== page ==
Makkal Osai highlighted the interview with the headline Are Indian [Malaysians] being victimised during interrogation?. Commenting on the deaths during police custody, Musa stressed that the majority of those who died were Malay [Malaysians] and not Indian [Malaysians] as it is widely believed.
“However, there have been some ‘incidences’ in the police lock-up; I do not deny it … all this talk of Indian [Malaysians] being targets of police brutality is all lies. There are no statistics to prove that since most of those who died while in custody were Malay [Malaysians].”
Musa also defended the use of tear gas and chemical water jets. “The use of tear gas and chemical water jets is the last resort and it is the minimum force used as well. We do not baton charge to beat people as done in other countries … Under international law, the police have been given the right to use tear gas and water jets.”
Tear gas being used by police on protesters during the 7 March 2009 gathering
against the teaching of maths and science in English
A group of Indians Malaysians led by the Makkal Sakthi group are not happy with Datuk Seri Anwar Ibrahim’s choice of Manikumar as the PKR candidate for Bukit Selambau.
Makkal Osai first broke the story on 21 March with a front page headline Battle flag raised over Anwar’s decision. The report also had pictures that showed the displeasure of one section of the crowd that came to hear the announcement.
On 22 March, the story was front-page news in all the papers. Manikumar who parachuted in not needed, read Makkal Osai‘s headline; Makkal Sakthi raises war flag, screamed Tamil Nesan; while Malaysia Nanban‘s headline was We oppose: Replace Manikumar.
Many people are unhappy over the selection of Manikumar, whom they feel is unknown in the constituency and lacks political experience.
Tamil Nesan quoted Kedah Makkal Satkhi head R Ramu as giving Anwar until 28 March to change the candidate or face the consequences. “Did Datuk Seri Anwar Ibrahim nominate Manikumar because he is related to the former assemblyperson V Arumugam?” he asked.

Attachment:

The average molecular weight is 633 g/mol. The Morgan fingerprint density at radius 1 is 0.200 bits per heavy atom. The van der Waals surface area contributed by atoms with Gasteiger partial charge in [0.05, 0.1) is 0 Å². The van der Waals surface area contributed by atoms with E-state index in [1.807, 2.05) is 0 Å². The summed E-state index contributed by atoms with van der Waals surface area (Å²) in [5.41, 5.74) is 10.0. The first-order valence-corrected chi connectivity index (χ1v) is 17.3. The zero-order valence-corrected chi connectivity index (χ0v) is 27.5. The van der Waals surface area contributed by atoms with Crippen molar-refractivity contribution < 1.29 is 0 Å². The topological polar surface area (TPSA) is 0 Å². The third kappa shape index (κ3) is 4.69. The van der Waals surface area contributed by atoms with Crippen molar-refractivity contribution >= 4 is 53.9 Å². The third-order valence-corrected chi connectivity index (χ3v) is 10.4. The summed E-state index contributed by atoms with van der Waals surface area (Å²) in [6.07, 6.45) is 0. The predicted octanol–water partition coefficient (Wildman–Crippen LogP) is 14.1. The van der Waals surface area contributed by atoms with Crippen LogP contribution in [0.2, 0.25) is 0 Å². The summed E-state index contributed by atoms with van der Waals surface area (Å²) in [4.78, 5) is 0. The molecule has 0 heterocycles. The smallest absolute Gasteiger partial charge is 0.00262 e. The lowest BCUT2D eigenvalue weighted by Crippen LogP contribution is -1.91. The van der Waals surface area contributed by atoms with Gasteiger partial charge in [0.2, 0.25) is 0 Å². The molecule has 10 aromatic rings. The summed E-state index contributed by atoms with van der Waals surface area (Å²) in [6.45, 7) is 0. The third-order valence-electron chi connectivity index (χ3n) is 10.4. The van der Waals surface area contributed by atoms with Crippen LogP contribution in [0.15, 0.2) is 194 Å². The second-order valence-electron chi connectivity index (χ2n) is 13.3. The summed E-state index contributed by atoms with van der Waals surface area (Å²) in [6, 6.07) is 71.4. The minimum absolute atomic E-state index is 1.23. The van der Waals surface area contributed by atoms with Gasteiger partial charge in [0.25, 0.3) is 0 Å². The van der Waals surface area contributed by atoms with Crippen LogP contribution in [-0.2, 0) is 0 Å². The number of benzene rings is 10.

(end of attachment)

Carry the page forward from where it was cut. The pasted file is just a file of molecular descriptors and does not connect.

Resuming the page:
The other two papers also pointed out the close relationship between Arumugam and Manikumar but said it was a business relationship.
An actress’s death
The inquiry into Sujatha’s death was front-page headline news for three days in all three papers from 17 March. The report was the same as in the English papers; what was different was the treatment: it was sensationalised by Makkal Osai and Malaysia Nanban. Only Tamil Nesan was subdued in its coverage.
The headline on 17 March for Makkal Osai read: I drank the medicine accidentally!. Malaysia Nanban‘s headline was, I drank the poison accidentally!. But Tamil Nesan’s headline read: There was no foul play in Sujatha’s death: Sujatha’s father Krishnan testifies.
Sujatha (Source: mpkapar.com)On 18 March, Tamil Nesan‘s headline was There was no foul play in Sujatha’s death, says magistrate. Makkal Osai’s headline was more eye-catching: I bought a car and house for the actress Sujatha. I also took her with me to Australia, says Vel Paari.
Both Makkal Osai and Malaysia Nanban ran their stories with large pictures of Sujatha, while Tamil Nesan’s coverage was conspicuous in the absence of any pictures of the actress. One of the chief witnesses in the investigation into Sujatha’s death is Maika Holdings chief executive officer S Vel Paari, who is the son of Datuk Seri S Samy Vellu. Tamil Nesan is closely identified with Samy Vellu, who is MIC president.